Mobile phone keyboards have become increasingly popular for many doctors, as doctors increasingly seek to use them to treat patients.
Now, a new study suggests that a phone-based keyboard may not be best suited for some conditions.
The study, published online in the Journal of the American Medical Association, looked at more than 400,000 phone calls made between 2011 and 2013 and found that smartphone keyboards were more likely to result in more errors and misdiagnoses.
“In terms of patient outcomes, phone use is more effective at treating some patients than traditional manual practice,” said lead author of the study, Dr. Sarah C. Miller of Emory University School of Medicine in Atlanta.
“This is a trend we expect to continue.”
For the study the researchers looked at all phone calls, text messages, and calls with people under the age of 18 made during that time.
They then took a look at what percentage of patients who received an error or misdiagnosis during that period received appropriate treatment, such as a hospitalization or medication.
A smartphone keyboard for those who were over 18 The researchers then looked at the percentage of people who received appropriate medical care during that same time period.
“Mobile phone keyboards were also more likely than traditional hand-held devices to result to errors and/or misdiagnostics for patients who were under 18 years old,” Miller said.
The researchers also looked at how often patients who got an error and miscommunication were referred to a doctor, which could indicate a problem.
Miller said it was likely that phone-generated errors and misunderstandings were more common for patients over 18 years of age.
However, they did not have information on how often these errors and mistakes were diagnosed, and how many were referred.
“These results indicate that while mobile phones may be a viable option for many physicians, we should not expect their use to be universally safe or effective for all patients,” Miller told Healthline.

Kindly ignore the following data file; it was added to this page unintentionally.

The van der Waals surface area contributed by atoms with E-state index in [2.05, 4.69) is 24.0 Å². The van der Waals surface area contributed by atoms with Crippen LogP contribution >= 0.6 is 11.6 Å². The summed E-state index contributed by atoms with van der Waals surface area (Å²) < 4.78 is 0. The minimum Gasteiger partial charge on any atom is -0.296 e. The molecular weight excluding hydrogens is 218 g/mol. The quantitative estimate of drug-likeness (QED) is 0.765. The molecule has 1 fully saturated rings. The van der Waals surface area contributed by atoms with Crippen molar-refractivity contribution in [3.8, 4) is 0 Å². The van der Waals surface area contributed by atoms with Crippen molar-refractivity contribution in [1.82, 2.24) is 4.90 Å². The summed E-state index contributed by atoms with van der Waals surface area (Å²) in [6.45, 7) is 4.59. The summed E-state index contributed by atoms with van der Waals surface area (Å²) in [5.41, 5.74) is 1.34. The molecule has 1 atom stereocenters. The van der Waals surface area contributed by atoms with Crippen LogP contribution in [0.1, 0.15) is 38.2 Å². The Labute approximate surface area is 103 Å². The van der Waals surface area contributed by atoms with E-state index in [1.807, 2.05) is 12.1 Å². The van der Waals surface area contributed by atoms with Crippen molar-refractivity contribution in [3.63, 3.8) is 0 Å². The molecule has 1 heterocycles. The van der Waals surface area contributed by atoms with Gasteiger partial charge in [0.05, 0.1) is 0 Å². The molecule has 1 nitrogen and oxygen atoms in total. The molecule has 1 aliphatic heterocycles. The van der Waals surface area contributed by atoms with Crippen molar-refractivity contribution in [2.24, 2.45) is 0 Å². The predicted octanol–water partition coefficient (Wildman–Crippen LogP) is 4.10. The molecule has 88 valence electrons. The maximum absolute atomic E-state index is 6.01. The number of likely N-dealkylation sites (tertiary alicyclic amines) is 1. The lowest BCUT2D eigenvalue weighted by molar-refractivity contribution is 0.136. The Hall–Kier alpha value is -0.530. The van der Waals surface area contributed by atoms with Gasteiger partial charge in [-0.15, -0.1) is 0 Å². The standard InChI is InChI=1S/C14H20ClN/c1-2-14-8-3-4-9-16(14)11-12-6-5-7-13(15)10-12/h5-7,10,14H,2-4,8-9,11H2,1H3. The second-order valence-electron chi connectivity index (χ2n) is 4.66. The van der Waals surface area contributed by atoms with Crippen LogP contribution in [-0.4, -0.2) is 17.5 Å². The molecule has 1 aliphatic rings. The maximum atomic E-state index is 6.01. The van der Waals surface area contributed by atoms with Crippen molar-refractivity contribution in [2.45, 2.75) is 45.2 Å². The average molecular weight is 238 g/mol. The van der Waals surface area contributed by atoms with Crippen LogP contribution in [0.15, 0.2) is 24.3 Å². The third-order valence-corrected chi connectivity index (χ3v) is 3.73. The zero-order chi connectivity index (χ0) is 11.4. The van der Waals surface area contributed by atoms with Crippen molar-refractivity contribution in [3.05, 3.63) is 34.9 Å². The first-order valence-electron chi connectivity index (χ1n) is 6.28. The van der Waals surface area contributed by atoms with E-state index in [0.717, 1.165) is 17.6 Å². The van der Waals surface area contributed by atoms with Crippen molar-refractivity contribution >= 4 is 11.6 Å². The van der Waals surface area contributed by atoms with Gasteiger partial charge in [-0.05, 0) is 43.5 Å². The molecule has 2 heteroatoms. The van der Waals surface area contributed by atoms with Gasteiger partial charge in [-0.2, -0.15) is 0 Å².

A number of factors may be at play for this discrepancy, she said.
“Our study indicates that there may be certain groups of patients with specific medical conditions, and these conditions may not necessarily be the same for all age groups.”
The researchers said they did note that some of the patients with medical conditions were more prone to smartphone keyboard misdiagnosing than others, which may also affect the results.
The findings of the new study are important, but it is not surprising that many doctors are not comfortable with the technology, Miller said, adding that many smartphone keyboards are already widely available.
“I think the reality is that the majority of physicians do not see this as an issue, and most doctors would like to have this technology in their care, but they’re not comfortable having it in their medical office,” Miller added.
What do you think?
Do you think that smartphone phones are the best solution for some people, or should we be wary of this new trend?
Share your thoughts below.
What would you like to see your doctor do with a smartphone?
Contact Katie Riedel at [email protected] or 206-464-2454.
Follow her on Twitter at @kariedelt.
The Associated Press contributed to this report.